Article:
Today, Greeks sent a resounding message to Brussels, Frankfurt, and Berlin that they are not willing to acquiesce to further humiliation at the hands of creditors. Now, a stunned sell-side — which had, over the past three months, very carefully tweaked their base cases to reflect the growing risk of Grexit — is scrambling to explain to nervous clients what happens next.
- N1 – Soft deal: The most unlikely scenario is that the euro-area partners offer a much softer programme to Greece.
- N2 – Default-and-stay: Moderately less unlikely is a scenario where Greece defaults but stays in the euro thanks to a direct recapitalisation of Greek banks by the euro-area partners, with the Greek government using only domestic resources for the country’s fiscal needs.
- N3 – New deal: The third scenario is one in which the rising economic and political cost of a closed banking system results in the Syriza government being replaced by a new government of national unity and a new deal with creditors being reached.
- N4 – Grexit: In our view, Grexit and Scenario N3 are the most likely – with about equal probabilities.
"Could deposits below €100k be protected as it happened in Cyprus? The answer depends on the total amount of deposits above €100k. If there are enough of these large deposits above €100k, then most likely any required deposit haircut will be inflicted on these depositors only. There are no recent data on how big this universe of large deposits is. The most recent data from the European Commission suggest that at the end of 2012, covered (i.e. those below €100k) represented 75% of eligible Greek deposits. We suspect this number is now significantly higher leaving little room for depositors with less than €100k to be spared."
... Greeks should be united in their fight for the rule of law and against the cleptocracy, and not divided over a referendum on an absurd question. That division, however, serves the cleptocrats well—they can go about their usual ways unnoticed. Whoever said “divide and rule” knew what they were talking about.
- Tsipras backs down on many Greece bailout demands (FT)
- Creditors skeptical of Tsipras' offer (Reuters)
- Greek Pension Rationing Begins; Poll Shows Tsipras Backed (BBG)
- Greek referendum poll shows lead for 'No' vote, but narrowing (Reuters)
- Greek Bank Controls Heap More Pain on Crisis-Weary Citizens (BBG)
- Greek Crisis Ripples Across European Companies as Markets Swing (BBG)
- China Stocks Fall: Shanghai Composite Index Drops 5.2% (BBG)
- China June factory, services surveys fuel hopes economy leveling out (Reuters)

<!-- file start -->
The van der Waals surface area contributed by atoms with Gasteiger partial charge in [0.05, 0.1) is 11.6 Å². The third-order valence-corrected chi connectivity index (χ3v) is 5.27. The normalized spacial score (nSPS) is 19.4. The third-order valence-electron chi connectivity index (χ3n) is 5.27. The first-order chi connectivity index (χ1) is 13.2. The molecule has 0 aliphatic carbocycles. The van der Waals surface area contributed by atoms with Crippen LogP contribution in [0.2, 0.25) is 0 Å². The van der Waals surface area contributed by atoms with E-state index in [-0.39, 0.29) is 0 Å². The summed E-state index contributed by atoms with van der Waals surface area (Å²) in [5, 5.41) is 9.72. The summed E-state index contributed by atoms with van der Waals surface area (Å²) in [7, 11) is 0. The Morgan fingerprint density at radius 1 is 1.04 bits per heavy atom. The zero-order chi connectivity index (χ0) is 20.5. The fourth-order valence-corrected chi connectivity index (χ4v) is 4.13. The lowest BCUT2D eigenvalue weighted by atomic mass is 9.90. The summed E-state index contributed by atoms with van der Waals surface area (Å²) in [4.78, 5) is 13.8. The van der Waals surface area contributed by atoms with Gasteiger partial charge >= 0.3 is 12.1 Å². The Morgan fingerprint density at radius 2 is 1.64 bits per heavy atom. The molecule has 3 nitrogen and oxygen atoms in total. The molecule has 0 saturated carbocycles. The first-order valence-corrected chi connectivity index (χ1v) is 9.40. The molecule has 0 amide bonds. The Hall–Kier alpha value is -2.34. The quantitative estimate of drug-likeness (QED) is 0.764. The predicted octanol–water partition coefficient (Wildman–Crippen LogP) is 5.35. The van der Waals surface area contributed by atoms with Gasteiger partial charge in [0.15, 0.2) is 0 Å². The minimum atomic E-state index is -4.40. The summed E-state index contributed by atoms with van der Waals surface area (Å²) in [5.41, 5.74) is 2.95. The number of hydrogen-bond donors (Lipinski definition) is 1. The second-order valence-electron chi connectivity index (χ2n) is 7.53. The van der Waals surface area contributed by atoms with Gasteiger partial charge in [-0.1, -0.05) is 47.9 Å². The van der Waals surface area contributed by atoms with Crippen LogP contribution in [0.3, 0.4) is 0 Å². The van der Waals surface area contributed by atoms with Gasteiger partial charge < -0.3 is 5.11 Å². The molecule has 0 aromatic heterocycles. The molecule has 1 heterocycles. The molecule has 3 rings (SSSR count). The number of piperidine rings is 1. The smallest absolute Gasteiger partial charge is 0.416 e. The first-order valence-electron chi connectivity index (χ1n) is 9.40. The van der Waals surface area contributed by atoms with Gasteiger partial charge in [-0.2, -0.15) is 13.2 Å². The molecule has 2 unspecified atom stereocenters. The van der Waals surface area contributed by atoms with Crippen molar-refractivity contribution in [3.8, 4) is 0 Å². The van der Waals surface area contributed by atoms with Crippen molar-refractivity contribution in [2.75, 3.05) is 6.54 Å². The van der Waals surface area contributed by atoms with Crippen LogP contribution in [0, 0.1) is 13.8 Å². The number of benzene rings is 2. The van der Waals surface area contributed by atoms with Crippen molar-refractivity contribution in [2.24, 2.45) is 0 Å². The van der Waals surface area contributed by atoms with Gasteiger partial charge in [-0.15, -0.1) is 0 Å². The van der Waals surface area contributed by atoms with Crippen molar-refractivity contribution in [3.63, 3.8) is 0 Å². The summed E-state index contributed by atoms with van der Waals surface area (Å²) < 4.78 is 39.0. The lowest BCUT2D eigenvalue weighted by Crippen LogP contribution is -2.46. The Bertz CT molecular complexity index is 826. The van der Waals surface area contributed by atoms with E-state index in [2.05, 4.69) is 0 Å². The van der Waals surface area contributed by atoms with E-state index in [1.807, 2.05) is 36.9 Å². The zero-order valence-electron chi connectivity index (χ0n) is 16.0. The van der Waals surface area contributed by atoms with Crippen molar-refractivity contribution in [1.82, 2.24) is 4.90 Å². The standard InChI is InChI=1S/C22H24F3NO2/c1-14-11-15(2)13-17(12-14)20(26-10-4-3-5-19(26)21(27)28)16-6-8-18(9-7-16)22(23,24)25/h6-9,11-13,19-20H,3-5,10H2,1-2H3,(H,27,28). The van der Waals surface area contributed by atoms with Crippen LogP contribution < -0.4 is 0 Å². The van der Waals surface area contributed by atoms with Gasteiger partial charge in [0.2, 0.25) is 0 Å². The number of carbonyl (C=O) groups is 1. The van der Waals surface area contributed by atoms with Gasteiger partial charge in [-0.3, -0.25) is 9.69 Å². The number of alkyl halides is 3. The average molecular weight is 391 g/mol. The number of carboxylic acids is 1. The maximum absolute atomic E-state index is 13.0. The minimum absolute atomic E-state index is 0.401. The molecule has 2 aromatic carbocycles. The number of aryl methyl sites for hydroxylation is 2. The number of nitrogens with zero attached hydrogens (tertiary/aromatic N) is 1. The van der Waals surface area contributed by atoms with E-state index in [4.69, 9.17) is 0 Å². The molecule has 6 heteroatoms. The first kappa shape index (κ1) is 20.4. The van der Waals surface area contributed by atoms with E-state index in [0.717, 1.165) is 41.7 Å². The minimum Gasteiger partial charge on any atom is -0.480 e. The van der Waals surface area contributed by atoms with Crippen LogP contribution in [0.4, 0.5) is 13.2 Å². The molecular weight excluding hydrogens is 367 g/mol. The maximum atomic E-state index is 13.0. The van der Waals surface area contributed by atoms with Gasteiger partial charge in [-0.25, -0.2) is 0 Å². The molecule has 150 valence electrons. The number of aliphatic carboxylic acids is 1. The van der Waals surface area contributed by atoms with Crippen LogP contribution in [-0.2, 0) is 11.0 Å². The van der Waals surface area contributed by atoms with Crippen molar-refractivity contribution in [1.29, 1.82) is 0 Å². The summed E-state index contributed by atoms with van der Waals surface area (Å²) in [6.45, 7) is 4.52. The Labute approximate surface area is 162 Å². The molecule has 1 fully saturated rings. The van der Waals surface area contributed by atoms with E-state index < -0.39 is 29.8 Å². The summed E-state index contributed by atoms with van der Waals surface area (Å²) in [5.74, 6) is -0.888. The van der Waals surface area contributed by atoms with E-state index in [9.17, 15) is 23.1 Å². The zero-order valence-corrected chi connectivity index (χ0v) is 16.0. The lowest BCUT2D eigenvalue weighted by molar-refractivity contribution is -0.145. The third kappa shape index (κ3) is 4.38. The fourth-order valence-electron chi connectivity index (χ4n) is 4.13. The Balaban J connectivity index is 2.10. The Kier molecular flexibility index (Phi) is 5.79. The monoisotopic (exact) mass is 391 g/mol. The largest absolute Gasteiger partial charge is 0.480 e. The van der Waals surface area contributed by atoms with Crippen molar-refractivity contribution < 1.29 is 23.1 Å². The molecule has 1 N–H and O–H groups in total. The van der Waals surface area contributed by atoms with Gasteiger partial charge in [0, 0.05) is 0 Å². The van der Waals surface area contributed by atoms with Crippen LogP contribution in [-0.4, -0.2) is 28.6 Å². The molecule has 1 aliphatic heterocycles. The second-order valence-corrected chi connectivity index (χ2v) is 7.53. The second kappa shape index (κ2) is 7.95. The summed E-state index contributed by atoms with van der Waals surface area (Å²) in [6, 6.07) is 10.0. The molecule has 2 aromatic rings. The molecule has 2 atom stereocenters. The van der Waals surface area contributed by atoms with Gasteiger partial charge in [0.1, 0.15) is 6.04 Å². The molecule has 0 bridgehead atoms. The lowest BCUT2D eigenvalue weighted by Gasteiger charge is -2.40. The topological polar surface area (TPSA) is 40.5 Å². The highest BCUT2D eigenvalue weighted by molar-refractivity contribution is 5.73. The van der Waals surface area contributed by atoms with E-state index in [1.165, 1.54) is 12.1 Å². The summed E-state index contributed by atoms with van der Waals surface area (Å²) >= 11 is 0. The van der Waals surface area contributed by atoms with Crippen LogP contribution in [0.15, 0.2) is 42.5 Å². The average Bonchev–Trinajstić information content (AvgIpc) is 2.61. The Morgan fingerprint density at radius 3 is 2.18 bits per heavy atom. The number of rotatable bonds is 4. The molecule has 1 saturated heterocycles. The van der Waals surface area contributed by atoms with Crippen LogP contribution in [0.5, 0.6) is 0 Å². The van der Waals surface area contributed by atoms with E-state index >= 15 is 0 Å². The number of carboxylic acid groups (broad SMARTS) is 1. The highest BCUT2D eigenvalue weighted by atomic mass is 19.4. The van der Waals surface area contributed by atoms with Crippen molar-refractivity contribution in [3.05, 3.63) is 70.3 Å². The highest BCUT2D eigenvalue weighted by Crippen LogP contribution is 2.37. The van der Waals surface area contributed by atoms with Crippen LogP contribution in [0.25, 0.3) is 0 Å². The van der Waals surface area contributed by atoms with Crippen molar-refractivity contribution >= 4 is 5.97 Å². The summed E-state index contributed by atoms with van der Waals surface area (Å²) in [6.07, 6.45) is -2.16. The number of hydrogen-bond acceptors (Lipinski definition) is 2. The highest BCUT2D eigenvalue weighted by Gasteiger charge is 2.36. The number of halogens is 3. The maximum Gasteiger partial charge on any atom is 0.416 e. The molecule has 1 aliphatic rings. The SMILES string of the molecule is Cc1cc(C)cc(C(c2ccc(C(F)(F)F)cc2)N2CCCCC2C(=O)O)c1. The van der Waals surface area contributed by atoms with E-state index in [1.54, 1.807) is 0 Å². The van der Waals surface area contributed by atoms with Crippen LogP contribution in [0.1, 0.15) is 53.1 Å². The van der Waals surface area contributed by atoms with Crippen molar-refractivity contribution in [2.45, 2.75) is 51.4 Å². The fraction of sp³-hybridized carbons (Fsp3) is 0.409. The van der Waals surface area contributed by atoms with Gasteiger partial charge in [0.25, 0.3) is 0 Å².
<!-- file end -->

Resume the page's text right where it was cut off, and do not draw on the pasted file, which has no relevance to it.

- Some Chinese Are Taking 22% Margin Loans to Finance Stock Purchases (BBG)
- EU in last-ditch bid to Greece, urges "yes" vote to bailout (Reuters)
- In? Out? In between? A Greek legal riddle for EU (Reuters)
- Tsipras Says EU Won’t Eject Greece as Cost ‘Immense’ (BBG)
- Empty Greek ATMs Force Tourists to Stiff Santorini Cabbies (BBG)
- Anti-austerity protests in Greece as bank shutdown bites (Reuters)
- Puerto Rico governor calls for bankruptcy; adviser says island 'insolvent' (Reuters)
- Puerto Rico Urges Concessions From Creditors (WSJ)
- Hilsenrath - For Fed to Delay Rate Hikes, Global Tumult Would Need to Infect U.S. (WSJ)
It’s all so very 1914-ish. Draghi’s cap on bank-supporting Emergency Liquidity Assistance (ELA) is the modern day equivalent of Czar Nicholas II’s troop mobilization. Good luck walking that back.
Spin revolving door, spin...
In the natural course of things, structural reform can occur, but that natural course entails some degree of disorder and loss.
All banks and the Greek stock exchange are closed today. Greek citizens cued in long lines at ATMs or cash machines over the weekend and a run on the banks left most ATMs empty. There is a €60 limit on withdrawals from cash machines under strict capital controls.
As we previously noted, liquidity is there when you don't need it, and it promptly disappears once it is in demand. Consider it "cocktease capitalism." If liquidity lasts longer than 4 hours, call the CFTC because you may be experiencing a spoof. Right now, the ultimate spoof is setting up as the credit default swap market collapses, and a global bond market margin call is just around the corner.
"A possible Greek default on debt due to the International Monetary Fund next week would trigger cross- default clauses on 130.9 billion euros that Greece owes the euro area’s temporary rescue facility, a European Union official says."
Germany’s financial regulator says departing Deutsche Bank co-CEO Anshu Jain may have lied to the Bundesbank about LIBOR manipulation when he apparently denied having any knowledge of rumors that the fixes may have been fixed (so to speak) even as his inbox told a different story.